In the United States and across the globe, predicting weather eight to 10 days in the future is notoriously unreliable. That’s because the data are notoriously unreliable.
That far ahead might not sound like a huge deal, but it is for someone who relies on weather data for their livelihood, like a farmer who needs to know when to plant his harvest, or a pilot who needs it to create potential flight plans.
But on an even broader scale, weather data are instrumental to how we understand the future of climate change, particularly how scientists can better learn about the unprecedented hurricanes, wildfires, droughts and heat waves the planet is experiencing.
Some of the gaps in U.S. weather data are simply because there’s a large distance between weather monitoring stations and infrastructure in less populated areas, or outdated or broken instruments being used in others.
For example, the National Weather Service Upper Air Station in Chatham, Massachusetts, decommissioned the only weather balloon launch site in the region in April 2021 because of significant erosion on the bluff where it was located. That means important data are not being collected there, which impacts the accuracy of computer modeling and weather forecasts.
There is no one answer, but the Swiss company Meteomatics thinks it might have one new instrument to help: a weather drone. Its drone, Meteodrone, is still awaiting government approval, but when it gets the go-ahead, it will be the first drone in the United States to help collect vital weather data.
What Is a Weather Drone?
Weather drones are just that: drones designed specifically for collecting weather data. One flies now in the United States — the Global Hawk — but its mission is to look at how hurricanes form.
The Meteodrone from Meteomatics is different. It flies up to 20,000 feet (6,096 meters) into Earth’s atmosphere loaded with small weather instruments and sensors that measure temperature, dew point, relative humidity, wind speed and pressure. It also features an onboard camera, and the entire drone can also withstand inclement weather like ice that could stall propellers and parachutes.
Data is automatically recorded onboard the drone while it’s inflight, and then operators can download it to a computer once the drone lands. Then after the data is processed, it can be transmitted via the National Weather Service’s partners.
Why Is Collecting Weather Data Important?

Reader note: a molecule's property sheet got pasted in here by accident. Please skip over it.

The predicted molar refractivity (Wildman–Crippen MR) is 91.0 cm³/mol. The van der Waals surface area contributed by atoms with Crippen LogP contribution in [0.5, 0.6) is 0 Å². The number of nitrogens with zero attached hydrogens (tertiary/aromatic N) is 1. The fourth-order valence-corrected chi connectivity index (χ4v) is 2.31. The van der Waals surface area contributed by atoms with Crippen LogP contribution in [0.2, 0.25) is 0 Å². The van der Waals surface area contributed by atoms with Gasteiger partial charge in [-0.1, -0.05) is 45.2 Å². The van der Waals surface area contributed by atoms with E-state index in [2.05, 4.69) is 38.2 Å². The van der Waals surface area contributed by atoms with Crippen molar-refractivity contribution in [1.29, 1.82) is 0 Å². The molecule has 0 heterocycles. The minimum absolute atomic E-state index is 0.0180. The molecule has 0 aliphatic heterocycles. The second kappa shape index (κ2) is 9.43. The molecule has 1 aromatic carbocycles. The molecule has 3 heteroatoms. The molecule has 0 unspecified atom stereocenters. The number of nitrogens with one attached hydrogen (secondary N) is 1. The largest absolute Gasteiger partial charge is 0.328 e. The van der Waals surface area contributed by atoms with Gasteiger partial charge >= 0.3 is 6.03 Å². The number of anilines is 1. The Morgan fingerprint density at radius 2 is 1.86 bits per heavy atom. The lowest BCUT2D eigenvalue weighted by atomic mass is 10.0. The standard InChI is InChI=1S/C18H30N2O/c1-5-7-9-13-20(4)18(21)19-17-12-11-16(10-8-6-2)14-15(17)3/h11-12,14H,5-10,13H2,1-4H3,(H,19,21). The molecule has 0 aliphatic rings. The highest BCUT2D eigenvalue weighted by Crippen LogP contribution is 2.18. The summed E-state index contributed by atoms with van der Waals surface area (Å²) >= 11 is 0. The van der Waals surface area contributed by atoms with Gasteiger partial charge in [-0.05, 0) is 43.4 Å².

Aside from climbing up into Earth’s lower atmosphere, weather drones like the Meteodrone can get closer to urban environments, as well as offshore areas. This means they can get the most accurate data in those places for hyperlocal forecasting. Drones also can offer real-time feeds, which makes forecasts more precise. The drones also can fly nocturnal missions, providing highly accurate weather forecasting data for the following day.
Without these data, meteorologists can give inaccurate predictions about all types of weather conditions, including fog and low cloud cover to thunderstorm development and wind.
One especially exciting thing that the Meteodrone can do is detect ice, which is generally very difficult. Ice buildup on the wings of a drone can prevent the aircraft’s ability to stay aloft. This data will be especially helpful to companies in aviation, as well as long term research on climate change.
“The benefit of the Meteodrone here is being able to get those constant and frequent profiles, particularly when you have interesting or important weather events going on,” Brad Guay, a meteorologist at Meteomatics, told The Washington Post.
Even though the drones have large Meteobases, they’re still operated remotely via a human pilot. And they’re still more portable than standard weather stations and towers.
Where Else Are Meteodrones Being Used?
The pending launch for Meteodrone in the U.S. is still awaiting government approval, but is expected sometime this fall. While these will be the first weather drones used in the United States to record weather data, Meteodrones have been in use in Switzerland since 2017.
There are currently 15 Meteodrone Meteobases collecting data in the Alps. These Meteobases serve as the drone’s “home” — or where it takes off, lands and its battery is charged. It’s also the communication link between the drone pilot and the drone.